At Home, BluRay/DVD Reviews

CAT ON A HOT TIN ROOF (Warner Archives)

By • Aug 30th, 2016 •

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BluRay review by Roy Frumkes

One of the most difficult challenges to film directors is opening up plays and making them cinematic. Failures in this endeavor result in some of the most unpleasant film-going experiences, since the viewer is constantly reminded that what they are watching was originally confined to a stage.

Richard Brooks was unable to conquer this problem in his production of CAT ON A HOT TIN ROOF, despite countless large and subtle efforts to do so. Paul Newman, as Brick Pollitt, breaks a leg in the film’s first scene, jumping drunkenly over hurdles at the local sports field at night. Obviously that wasn’t a stage device. But immediately thereafter, we’re buried beneath an endless amount of first act talk, overwrought Tennessee Williams talk to boot, so that there’s no mistaking this for anything other than a stage-bound vehicle. Counter-balancing the weight of the omnipresent proscenium are Paul Newman’s piercing blue eyes, and Elizabeth Taylor’s alluring violets. And that’s all. (Richard Brooks insisted on color once he knew who his cast was, for just that reason.) There’s absolutely nothing else effectively combatting the presence of the theater stage for the first 20 minutes.

If you make it that far, and you well might since Warner Archive’s restoration team have made it a richly colorful film to watch, the entrance of Burl Ives (Big Daddy) shifts the film in a more visually gratifying direction. Ives was a large, commanding force, a singer before he was an actor, but the camera loved him and Tennessee Williams believed in him. He did DESIRE UNDER THE ELMS, WIND ACROSS THE EVERGLADES, CAT ON A HOT TIN ROOF and THE BIG COUNTRY (for which he took home an Academy Award) in a row, a truly remarkable winning streak in terms of exercising good taste in his choice of roles, as well as his utilization of a compelling natural talent specifically compatible with the film medium. Newman and Taylor often come across as superficial and histrionic in dealing with all that verbiage; Ives gets right beneath the surface and keeps his performance three-dimensional for the duration. And it’s interesting to consider that Ives starred in the Broadway version of CAT three years before (directed by Elia Kazan), and so ostensibly should have been the most stagey of the three.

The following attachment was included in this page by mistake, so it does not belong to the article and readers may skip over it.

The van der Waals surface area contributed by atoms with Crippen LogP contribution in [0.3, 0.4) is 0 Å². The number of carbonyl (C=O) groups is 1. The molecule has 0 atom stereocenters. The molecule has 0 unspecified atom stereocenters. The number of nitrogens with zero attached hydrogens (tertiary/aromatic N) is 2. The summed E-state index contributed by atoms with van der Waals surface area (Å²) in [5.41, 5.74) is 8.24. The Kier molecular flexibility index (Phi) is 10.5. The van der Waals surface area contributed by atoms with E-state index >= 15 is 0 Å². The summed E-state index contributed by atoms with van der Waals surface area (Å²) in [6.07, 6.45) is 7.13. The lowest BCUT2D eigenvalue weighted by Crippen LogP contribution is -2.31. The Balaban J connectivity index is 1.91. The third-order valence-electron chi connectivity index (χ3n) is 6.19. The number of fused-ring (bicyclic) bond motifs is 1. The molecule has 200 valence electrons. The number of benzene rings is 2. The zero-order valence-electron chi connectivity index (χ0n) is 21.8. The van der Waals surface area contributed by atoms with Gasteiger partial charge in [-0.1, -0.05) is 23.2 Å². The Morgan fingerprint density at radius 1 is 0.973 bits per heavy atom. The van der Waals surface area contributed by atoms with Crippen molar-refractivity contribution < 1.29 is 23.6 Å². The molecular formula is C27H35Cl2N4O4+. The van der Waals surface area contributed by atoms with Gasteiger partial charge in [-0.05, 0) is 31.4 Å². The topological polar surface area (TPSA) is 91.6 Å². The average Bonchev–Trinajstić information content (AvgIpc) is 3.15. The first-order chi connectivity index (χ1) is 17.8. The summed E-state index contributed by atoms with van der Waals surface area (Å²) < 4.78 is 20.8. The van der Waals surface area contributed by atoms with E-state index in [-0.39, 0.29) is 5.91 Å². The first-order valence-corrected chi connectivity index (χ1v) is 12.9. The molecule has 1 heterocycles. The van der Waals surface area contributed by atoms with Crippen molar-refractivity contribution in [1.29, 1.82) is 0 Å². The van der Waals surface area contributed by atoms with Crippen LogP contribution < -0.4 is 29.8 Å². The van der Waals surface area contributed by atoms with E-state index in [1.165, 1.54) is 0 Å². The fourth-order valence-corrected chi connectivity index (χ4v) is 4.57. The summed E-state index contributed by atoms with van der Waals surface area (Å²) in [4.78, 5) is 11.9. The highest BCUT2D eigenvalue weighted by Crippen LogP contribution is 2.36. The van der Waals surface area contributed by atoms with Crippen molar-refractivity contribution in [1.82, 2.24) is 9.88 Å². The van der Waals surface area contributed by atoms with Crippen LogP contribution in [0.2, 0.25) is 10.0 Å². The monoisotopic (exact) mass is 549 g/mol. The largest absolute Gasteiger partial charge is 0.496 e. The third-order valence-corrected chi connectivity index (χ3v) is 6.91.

Marilyn Monroe apparently went after the role of Maggie the Cat. I actually think she would have been better than Taylor (who has never been one of my film faves). She would have sold the innocent unawareness of her husband’s homosexuality better. And while we’re on that subject, has any writer had more of their plays neutered into stressing something other than homosexuality than Tennessee Williams? It’s absurd seeing all involved dancing around it because of Hollywood standards. I wish all those Williams-baed films had made alternate takes treating the gay text honestly, put said takes in the vaults, and then, forty years later, spliced them into new versions. Can you imagine? They probably would have made more money the second time around.

The original screenplay was written by James Poe, which Williams apparently liked. Richard Brooks re-wrote it, and that one was not looked on as favorably by the playwright

Commentator Donald Spoto, who I enjoyed working under at NYC’s New School many years ago, has written a book about Williams, and enjoys imparting insights and facts to us, his voice sometimes building to a passionate crescendo reminding me of Peter Sellers as Doctor Strangelove. Amusingly, he points out early on that actor Larry Gates is not, in fact, Dick Cheney, whom he definitely resembles.

The mini-doc on the making of the film is interesting in several ways. It shows what Donald Spoto looks like, since he is interviewed as part of the doc. It establishes how important the film was to Newman’s and Taylor’s careers. And the clips it uses are pre-Warner Archive restoration clips, and my god what a difference. Newman’s eyes look Blue-Gray, whereas on the BluRay presentation they look turquoise. Also it discusses the tragedy of Taylor’s husband, entrepreneur Mike Todd, dying in a plane crash within the first two weeks of filming. Devastated, Taylor left the shoot, but only for a few days, then she returned and went on with the performance. I frankly find it almost incomprehensible how she was able to do that.

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